THE GUGGENHEIM BILBAO BASQUE COUNTRY
Designed by Canadian American architect Frank Gehry, the Guggenheim Museum Bilbao building represents a magnificent example of the most groundbreaking 20th-century architecture. With 24,000 m2, of which 9.000 are dedicated to exhibition space, the Museum represents an architectural landmark of audacious configuration and innovative design, providing a seductive backdrop for the art exhibited in it. Altogether, Gehry’s design creates a spectacular sculpture-like structure, perfectly integrated within Bilbao’s urban pattern and its surrounding area. https://www.guggenheim-bilbao.eus/en/the-building
THE BILBAO EFFECT
How Frank Gehry’s Guggenheim started a global craze
When he got to Bilbao a month before it opened, says Frank Gehry, “I went over the hill and saw it shing there. I thought: What the fuck have I done to these people?” The “it” is the Bilbao Guggenheim museum, which made both its architect Gehry and the Basque city world-famous. Its achievement, measured in much-repeated metrics of visitor numbers and economic uplift, in global recognition and media coverage, in being, in effect on Instagram sensation long before anyone knew what that might be, is prodigious. It revived belief that architecture could be ambitious, beautiful and popular all at once, yet Gehry has always said that its success took him by surprise.
The museum was opened 20 years ago this month, by the King and Queen of Spain, since then it has become the most influential building of modern times. It has given its name to the BILBAO EFFECT – a phenomenon whereby cultural investment plus showy architecture is supposed to equal economic uplift for cities down on their luck. It is the father of ICONIC architecture, the prolific progenitor of countless odd-shaped buildings the world over. Yet rarely, if ever, have the myriad wannabe Bilbaos matched the original. This is probably because it came about through a coincidence of conditions that is unlikely to happen again.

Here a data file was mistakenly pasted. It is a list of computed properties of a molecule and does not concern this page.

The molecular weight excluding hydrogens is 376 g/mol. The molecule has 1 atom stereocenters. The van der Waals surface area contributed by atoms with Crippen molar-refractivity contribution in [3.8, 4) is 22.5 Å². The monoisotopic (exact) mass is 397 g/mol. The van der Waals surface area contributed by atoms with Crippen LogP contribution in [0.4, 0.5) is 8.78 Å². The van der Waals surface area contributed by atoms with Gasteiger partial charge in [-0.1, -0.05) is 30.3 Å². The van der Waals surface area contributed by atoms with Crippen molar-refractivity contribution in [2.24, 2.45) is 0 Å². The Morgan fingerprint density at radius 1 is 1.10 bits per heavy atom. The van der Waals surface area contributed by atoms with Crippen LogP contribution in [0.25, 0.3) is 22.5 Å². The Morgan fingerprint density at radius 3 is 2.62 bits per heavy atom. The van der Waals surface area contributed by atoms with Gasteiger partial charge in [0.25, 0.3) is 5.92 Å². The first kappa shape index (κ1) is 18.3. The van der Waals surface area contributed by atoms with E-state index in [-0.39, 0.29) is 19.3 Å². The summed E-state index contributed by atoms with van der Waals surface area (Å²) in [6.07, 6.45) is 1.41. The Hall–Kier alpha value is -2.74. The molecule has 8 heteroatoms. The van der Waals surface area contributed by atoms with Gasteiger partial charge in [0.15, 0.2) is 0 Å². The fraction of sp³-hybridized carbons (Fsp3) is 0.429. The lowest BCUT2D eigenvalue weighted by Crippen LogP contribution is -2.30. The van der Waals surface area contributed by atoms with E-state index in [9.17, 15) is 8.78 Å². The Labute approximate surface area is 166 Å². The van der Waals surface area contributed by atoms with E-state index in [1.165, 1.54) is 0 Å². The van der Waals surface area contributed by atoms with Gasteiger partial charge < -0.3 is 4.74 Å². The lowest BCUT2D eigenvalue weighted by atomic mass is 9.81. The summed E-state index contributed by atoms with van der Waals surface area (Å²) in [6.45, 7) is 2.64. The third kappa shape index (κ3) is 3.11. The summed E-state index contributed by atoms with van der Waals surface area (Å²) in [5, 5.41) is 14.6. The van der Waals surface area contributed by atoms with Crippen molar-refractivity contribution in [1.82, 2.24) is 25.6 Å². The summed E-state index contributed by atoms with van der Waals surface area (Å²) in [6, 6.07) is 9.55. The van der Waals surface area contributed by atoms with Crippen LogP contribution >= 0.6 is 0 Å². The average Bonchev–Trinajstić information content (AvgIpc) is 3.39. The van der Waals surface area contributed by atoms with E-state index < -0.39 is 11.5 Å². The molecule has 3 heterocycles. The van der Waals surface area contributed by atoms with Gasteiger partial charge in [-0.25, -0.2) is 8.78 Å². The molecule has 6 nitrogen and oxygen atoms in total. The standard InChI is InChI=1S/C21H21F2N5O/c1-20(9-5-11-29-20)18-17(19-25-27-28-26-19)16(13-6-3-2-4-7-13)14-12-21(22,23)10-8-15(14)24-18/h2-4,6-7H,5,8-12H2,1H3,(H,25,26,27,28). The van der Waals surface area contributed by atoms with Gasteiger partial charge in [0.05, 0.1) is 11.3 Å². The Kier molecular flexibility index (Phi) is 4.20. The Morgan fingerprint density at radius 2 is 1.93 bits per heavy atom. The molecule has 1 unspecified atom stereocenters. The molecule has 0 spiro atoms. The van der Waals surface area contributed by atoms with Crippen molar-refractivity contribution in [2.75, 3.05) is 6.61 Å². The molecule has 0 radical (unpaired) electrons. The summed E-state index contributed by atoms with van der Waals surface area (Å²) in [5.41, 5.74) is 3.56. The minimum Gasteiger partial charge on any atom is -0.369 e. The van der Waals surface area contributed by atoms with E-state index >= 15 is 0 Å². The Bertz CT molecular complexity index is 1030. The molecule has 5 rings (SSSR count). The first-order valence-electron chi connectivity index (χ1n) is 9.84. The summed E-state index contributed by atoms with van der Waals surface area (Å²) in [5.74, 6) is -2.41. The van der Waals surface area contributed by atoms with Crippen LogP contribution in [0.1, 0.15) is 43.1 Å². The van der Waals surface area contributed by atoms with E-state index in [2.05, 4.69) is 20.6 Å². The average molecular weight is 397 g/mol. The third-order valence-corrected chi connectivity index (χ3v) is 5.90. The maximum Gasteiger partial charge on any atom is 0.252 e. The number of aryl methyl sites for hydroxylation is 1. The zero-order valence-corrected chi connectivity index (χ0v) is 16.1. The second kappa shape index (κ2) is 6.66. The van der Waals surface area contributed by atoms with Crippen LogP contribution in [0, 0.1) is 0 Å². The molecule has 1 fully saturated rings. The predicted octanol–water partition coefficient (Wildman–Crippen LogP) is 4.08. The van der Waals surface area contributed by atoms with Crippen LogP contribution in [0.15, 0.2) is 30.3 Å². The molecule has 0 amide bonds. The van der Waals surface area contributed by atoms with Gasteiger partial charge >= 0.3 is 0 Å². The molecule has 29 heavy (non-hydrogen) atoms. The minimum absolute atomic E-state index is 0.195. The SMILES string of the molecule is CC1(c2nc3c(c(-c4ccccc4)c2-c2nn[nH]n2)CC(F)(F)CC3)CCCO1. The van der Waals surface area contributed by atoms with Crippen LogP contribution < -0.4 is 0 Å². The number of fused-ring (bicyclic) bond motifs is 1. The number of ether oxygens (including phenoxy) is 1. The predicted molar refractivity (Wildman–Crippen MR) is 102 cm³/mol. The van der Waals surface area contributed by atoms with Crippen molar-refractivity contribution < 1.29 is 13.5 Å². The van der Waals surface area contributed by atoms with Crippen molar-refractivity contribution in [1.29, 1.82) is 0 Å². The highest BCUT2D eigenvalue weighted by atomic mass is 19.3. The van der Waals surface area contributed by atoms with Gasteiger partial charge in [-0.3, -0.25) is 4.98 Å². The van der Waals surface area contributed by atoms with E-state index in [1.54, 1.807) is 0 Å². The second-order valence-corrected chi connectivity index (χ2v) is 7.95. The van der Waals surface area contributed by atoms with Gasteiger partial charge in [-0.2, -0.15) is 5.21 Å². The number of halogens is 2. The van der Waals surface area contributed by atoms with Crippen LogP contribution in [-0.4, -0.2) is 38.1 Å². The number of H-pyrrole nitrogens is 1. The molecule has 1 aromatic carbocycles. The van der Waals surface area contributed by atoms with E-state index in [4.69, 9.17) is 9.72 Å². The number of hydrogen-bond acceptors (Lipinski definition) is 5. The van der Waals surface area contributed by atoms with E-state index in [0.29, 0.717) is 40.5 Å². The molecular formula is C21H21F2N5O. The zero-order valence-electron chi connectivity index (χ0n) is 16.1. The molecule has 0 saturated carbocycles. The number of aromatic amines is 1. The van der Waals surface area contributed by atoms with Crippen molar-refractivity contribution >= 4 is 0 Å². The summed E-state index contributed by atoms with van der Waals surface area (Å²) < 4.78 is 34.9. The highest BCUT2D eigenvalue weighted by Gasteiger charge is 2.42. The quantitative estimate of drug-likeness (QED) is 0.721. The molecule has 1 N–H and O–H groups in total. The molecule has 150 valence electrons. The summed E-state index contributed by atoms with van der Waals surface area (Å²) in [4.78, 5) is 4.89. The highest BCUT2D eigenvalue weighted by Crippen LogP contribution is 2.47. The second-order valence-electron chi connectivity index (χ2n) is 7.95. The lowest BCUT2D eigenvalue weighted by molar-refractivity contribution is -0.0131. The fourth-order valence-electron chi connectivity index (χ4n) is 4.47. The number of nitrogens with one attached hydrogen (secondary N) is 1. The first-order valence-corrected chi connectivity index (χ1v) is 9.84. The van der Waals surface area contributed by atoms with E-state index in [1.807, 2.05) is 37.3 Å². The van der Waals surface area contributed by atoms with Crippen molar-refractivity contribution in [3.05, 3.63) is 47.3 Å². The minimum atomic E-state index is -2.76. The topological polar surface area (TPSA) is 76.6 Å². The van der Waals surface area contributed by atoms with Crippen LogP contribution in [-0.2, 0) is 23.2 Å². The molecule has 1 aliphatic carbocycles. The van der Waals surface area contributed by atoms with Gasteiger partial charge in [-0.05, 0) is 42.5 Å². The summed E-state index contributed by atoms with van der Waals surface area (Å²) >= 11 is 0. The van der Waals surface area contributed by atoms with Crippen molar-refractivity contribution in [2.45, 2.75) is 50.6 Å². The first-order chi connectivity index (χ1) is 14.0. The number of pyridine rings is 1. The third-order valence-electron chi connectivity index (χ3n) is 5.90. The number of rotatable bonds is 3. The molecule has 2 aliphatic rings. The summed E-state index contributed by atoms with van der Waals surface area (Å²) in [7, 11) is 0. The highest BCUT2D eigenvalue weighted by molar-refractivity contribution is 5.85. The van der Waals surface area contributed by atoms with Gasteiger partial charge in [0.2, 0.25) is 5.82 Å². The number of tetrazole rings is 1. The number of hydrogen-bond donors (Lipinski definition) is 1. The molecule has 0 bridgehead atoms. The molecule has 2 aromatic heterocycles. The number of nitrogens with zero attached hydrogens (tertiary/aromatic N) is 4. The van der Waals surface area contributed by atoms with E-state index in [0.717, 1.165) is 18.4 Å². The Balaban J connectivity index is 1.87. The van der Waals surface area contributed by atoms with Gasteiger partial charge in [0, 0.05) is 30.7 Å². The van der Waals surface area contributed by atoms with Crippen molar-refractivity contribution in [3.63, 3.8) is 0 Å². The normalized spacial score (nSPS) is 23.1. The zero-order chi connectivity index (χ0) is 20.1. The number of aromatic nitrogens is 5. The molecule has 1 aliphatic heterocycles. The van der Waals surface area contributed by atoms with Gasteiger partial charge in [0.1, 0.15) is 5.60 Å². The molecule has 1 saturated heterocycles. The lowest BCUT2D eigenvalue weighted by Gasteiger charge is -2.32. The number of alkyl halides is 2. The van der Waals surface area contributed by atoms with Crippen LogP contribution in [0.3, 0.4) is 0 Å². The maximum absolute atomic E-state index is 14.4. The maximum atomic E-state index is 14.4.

Despite Gehry’s protestations of surprise, it is a project that has fulfilled its original intentions with precision. Juan Ignacio Vidarte, the museum’s director, whose involvement dates back to the time of its inception in the early 90’s says that it was meant to be A TRANSFORMATIONAL PROJECT, a catalyst for a wider plan to turn around an industrial city in decline and afflicted by Basque separatist terrorism. It was to be a driver of economic renewal, an agent of economic development that would appeal to a universal audience, create a positive image and reinforce self-esteem. All of which it pretty much did.
It has been rewarded with a steady million visitors a year, the 20 millionth having arrived shortly before the 20th birthday.
“The Guggenheim not only inspired me to paint this extraordinary building, it also inspired the City and the People of Bilbao – giving them pride and purpose for their future.
The Chameleon Effect of changing color all day with its reflective surface catching the light at different times of the day was particularly intriguing.
Painting the Guggenheim allowed me to experiment with different forms of abstraction–always trying to capture the power, the grace, the originality and the breathtaking titanium reflection. As my Family lives in Gorliz, around 20 minutes from Bilbao, it has a deeper meaning for myself, my family and the Basque People.” Paul Ygartua
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